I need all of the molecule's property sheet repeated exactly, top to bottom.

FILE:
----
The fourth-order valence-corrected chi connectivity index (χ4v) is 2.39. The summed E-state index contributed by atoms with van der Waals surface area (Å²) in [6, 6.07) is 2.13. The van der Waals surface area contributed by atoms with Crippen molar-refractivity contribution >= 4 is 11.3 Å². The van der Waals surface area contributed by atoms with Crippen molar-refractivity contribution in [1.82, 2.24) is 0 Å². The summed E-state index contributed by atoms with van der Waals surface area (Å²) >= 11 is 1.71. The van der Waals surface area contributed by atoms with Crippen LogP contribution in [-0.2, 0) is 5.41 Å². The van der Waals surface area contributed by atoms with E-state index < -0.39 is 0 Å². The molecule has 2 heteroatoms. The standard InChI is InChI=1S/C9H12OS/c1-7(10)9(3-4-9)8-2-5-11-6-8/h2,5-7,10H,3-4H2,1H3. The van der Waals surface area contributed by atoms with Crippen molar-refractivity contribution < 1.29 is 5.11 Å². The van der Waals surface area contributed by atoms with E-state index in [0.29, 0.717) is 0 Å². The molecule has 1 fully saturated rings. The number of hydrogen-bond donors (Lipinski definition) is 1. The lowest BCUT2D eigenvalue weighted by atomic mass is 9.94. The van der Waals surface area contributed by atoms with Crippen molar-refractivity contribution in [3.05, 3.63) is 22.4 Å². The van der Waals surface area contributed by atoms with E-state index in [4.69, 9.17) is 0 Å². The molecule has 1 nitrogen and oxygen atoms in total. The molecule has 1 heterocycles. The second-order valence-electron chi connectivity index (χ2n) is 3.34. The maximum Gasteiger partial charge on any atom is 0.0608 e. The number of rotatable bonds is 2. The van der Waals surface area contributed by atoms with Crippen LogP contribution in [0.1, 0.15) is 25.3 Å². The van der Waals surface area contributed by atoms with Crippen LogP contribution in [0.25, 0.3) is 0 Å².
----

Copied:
The fourth-order valence-corrected chi connectivity index (χ4v) is 2.39. The summed E-state index contributed by atoms with van der Waals surface area (Å²) in [6, 6.07) is 2.13. The van der Waals surface area contributed by atoms with Crippen molar-refractivity contribution >= 4 is 11.3 Å². The van der Waals surface area contributed by atoms with Crippen molar-refractivity contribution in [1.82, 2.24) is 0 Å². The summed E-state index contributed by atoms with van der Waals surface area (Å²) >= 11 is 1.71. The van der Waals surface area contributed by atoms with Crippen LogP contribution in [-0.2, 0) is 5.41 Å². The van der Waals surface area contributed by atoms with E-state index < -0.39 is 0 Å². The molecule has 2 heteroatoms. The standard InChI is InChI=1S/C9H12OS/c1-7(10)9(3-4-9)8-2-5-11-6-8/h2,5-7,10H,3-4H2,1H3. The van der Waals surface area contributed by atoms with Crippen molar-refractivity contribution < 1.29 is 5.11 Å². The van der Waals surface area contributed by atoms with E-state index in [0.29, 0.717) is 0 Å². The molecule has 1 fully saturated rings. The number of hydrogen-bond donors (Lipinski definition) is 1. The lowest BCUT2D eigenvalue weighted by atomic mass is 9.94. The van der Waals surface area contributed by atoms with Crippen molar-refractivity contribution in [3.05, 3.63) is 22.4 Å². The van der Waals surface area contributed by atoms with E-state index in [4.69, 9.17) is 0 Å². The molecule has 1 nitrogen and oxygen atoms in total. The molecule has 1 heterocycles. The second-order valence-electron chi connectivity index (χ2n) is 3.34. The maximum Gasteiger partial charge on any atom is 0.0608 e. The number of rotatable bonds is 2. The van der Waals surface area contributed by atoms with Crippen LogP contribution in [0.1, 0.15) is 25.3 Å². The van der Waals surface area contributed by atoms with Crippen LogP contribution in [0.25, 0.3) is 0 Å².